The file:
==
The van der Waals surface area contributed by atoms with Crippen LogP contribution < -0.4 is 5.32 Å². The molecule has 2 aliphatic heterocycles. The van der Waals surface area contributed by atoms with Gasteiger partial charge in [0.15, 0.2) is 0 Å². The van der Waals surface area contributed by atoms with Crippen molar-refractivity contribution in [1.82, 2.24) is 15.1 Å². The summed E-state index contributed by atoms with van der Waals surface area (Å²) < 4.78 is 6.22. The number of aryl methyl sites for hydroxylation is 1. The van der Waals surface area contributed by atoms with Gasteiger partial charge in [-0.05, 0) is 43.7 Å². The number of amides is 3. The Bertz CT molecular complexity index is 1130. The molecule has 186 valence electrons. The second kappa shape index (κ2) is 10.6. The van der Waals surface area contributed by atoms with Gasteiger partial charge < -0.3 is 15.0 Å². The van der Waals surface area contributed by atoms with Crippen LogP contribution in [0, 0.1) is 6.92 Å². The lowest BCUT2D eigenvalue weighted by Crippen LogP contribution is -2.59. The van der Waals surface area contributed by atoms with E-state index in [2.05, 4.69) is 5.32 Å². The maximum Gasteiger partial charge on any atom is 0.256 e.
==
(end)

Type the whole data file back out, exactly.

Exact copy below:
The van der Waals surface area contributed by atoms with Crippen LogP contribution < -0.4 is 5.32 Å². The molecule has 2 aliphatic heterocycles. The van der Waals surface area contributed by atoms with Gasteiger partial charge in [0.15, 0.2) is 0 Å². The van der Waals surface area contributed by atoms with Crippen molar-refractivity contribution in [1.82, 2.24) is 15.1 Å². The summed E-state index contributed by atoms with van der Waals surface area (Å²) < 4.78 is 6.22. The number of aryl methyl sites for hydroxylation is 1. The van der Waals surface area contributed by atoms with Gasteiger partial charge in [-0.05, 0) is 43.7 Å². The number of amides is 3. The Bertz CT molecular complexity index is 1130. The molecule has 186 valence electrons. The second kappa shape index (κ2) is 10.6. The van der Waals surface area contributed by atoms with Gasteiger partial charge < -0.3 is 15.0 Å². The van der Waals surface area contributed by atoms with Crippen LogP contribution in [0, 0.1) is 6.92 Å². The lowest BCUT2D eigenvalue weighted by Crippen LogP contribution is -2.59. The van der Waals surface area contributed by atoms with E-state index in [2.05, 4.69) is 5.32 Å². The maximum Gasteiger partial charge on any atom is 0.256 e.